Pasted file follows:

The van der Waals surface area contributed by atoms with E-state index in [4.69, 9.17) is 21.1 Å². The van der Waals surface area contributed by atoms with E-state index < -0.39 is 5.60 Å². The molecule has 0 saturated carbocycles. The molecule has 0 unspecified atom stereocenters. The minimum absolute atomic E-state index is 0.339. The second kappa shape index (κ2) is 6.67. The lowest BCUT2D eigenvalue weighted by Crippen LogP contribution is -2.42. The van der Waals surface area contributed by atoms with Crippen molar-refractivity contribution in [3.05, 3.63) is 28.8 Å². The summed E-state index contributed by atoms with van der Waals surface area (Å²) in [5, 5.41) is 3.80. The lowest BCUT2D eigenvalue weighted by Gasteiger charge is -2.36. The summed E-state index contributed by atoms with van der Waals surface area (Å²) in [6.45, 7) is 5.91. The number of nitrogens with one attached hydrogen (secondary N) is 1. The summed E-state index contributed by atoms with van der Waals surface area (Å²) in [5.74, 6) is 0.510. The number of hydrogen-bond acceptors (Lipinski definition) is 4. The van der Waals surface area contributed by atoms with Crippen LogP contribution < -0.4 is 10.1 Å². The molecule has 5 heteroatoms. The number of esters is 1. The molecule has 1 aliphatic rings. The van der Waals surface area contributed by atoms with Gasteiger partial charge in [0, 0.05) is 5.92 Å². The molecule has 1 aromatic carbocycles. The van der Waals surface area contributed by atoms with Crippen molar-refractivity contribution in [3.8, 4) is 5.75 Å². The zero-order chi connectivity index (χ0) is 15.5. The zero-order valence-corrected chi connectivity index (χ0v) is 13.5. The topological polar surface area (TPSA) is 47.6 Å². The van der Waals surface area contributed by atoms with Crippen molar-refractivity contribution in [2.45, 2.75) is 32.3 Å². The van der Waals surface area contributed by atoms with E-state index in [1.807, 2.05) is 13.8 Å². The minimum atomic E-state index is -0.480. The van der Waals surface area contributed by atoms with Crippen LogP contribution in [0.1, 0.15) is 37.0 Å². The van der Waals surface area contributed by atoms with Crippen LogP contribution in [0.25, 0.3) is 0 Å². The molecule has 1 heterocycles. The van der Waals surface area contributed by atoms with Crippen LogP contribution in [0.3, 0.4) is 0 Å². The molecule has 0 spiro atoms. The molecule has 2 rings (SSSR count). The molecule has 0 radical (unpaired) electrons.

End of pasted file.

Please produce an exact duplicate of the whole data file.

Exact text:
The van der Waals surface area contributed by atoms with E-state index in [4.69, 9.17) is 21.1 Å². The van der Waals surface area contributed by atoms with E-state index < -0.39 is 5.60 Å². The molecule has 0 saturated carbocycles. The molecule has 0 unspecified atom stereocenters. The minimum absolute atomic E-state index is 0.339. The second kappa shape index (κ2) is 6.67. The lowest BCUT2D eigenvalue weighted by Crippen LogP contribution is -2.42. The van der Waals surface area contributed by atoms with Crippen molar-refractivity contribution in [3.05, 3.63) is 28.8 Å². The summed E-state index contributed by atoms with van der Waals surface area (Å²) in [5, 5.41) is 3.80. The lowest BCUT2D eigenvalue weighted by Gasteiger charge is -2.36. The summed E-state index contributed by atoms with van der Waals surface area (Å²) in [6.45, 7) is 5.91. The number of nitrogens with one attached hydrogen (secondary N) is 1. The summed E-state index contributed by atoms with van der Waals surface area (Å²) in [5.74, 6) is 0.510. The number of hydrogen-bond acceptors (Lipinski definition) is 4. The van der Waals surface area contributed by atoms with Crippen LogP contribution < -0.4 is 10.1 Å². The molecule has 5 heteroatoms. The number of esters is 1. The molecule has 1 aliphatic rings. The van der Waals surface area contributed by atoms with Gasteiger partial charge in [0, 0.05) is 5.92 Å². The molecule has 1 aromatic carbocycles. The van der Waals surface area contributed by atoms with Crippen molar-refractivity contribution in [3.8, 4) is 5.75 Å². The zero-order chi connectivity index (χ0) is 15.5. The zero-order valence-corrected chi connectivity index (χ0v) is 13.5. The topological polar surface area (TPSA) is 47.6 Å². The van der Waals surface area contributed by atoms with Crippen molar-refractivity contribution in [2.45, 2.75) is 32.3 Å². The van der Waals surface area contributed by atoms with E-state index in [1.807, 2.05) is 13.8 Å². The minimum atomic E-state index is -0.480. The van der Waals surface area contributed by atoms with Crippen LogP contribution in [0.1, 0.15) is 37.0 Å². The van der Waals surface area contributed by atoms with Crippen LogP contribution in [0.25, 0.3) is 0 Å². The molecule has 1 heterocycles. The van der Waals surface area contributed by atoms with Crippen LogP contribution in [0.3, 0.4) is 0 Å². The molecule has 0 spiro atoms. The molecule has 2 rings (SSSR count). The molecule has 0 radical (unpaired) electrons.